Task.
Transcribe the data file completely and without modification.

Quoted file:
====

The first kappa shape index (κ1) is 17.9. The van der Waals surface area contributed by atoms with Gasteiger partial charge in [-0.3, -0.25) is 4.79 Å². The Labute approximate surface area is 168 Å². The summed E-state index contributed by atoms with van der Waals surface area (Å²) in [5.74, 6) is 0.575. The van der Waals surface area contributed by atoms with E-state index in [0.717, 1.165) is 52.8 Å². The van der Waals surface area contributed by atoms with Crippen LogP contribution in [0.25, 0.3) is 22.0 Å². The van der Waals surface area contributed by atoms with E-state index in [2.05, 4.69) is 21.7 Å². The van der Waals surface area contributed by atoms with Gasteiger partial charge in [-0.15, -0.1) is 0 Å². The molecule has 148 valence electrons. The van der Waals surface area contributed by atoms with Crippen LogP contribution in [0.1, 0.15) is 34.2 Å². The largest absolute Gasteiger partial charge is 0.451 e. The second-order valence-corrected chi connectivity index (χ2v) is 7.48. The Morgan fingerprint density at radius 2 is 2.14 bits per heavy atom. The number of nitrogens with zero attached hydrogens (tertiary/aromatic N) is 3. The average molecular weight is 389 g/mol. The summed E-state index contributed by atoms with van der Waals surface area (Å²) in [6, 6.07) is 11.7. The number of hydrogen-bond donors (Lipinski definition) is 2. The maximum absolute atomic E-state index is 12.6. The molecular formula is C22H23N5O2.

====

The first kappa shape index (κ1) is 17.9. The van der Waals surface area contributed by atoms with Gasteiger partial charge in [-0.3, -0.25) is 4.79 Å². The Labute approximate surface area is 168 Å². The summed E-state index contributed by atoms with van der Waals surface area (Å²) in [5.74, 6) is 0.575. The van der Waals surface area contributed by atoms with E-state index in [0.717, 1.165) is 52.8 Å². The van der Waals surface area contributed by atoms with Crippen LogP contribution in [0.25, 0.3) is 22.0 Å². The van der Waals surface area contributed by atoms with E-state index in [2.05, 4.69) is 21.7 Å². The van der Waals surface area contributed by atoms with Gasteiger partial charge in [-0.15, -0.1) is 0 Å². The molecule has 148 valence electrons. The van der Waals surface area contributed by atoms with Crippen LogP contribution in [0.1, 0.15) is 34.2 Å². The largest absolute Gasteiger partial charge is 0.451 e. The second-order valence-corrected chi connectivity index (χ2v) is 7.48. The Morgan fingerprint density at radius 2 is 2.14 bits per heavy atom. The number of nitrogens with zero attached hydrogens (tertiary/aromatic N) is 3. The average molecular weight is 389 g/mol. The summed E-state index contributed by atoms with van der Waals surface area (Å²) in [6, 6.07) is 11.7. The number of hydrogen-bond donors (Lipinski definition) is 2. The maximum absolute atomic E-state index is 12.6. The molecular formula is C22H23N5O2.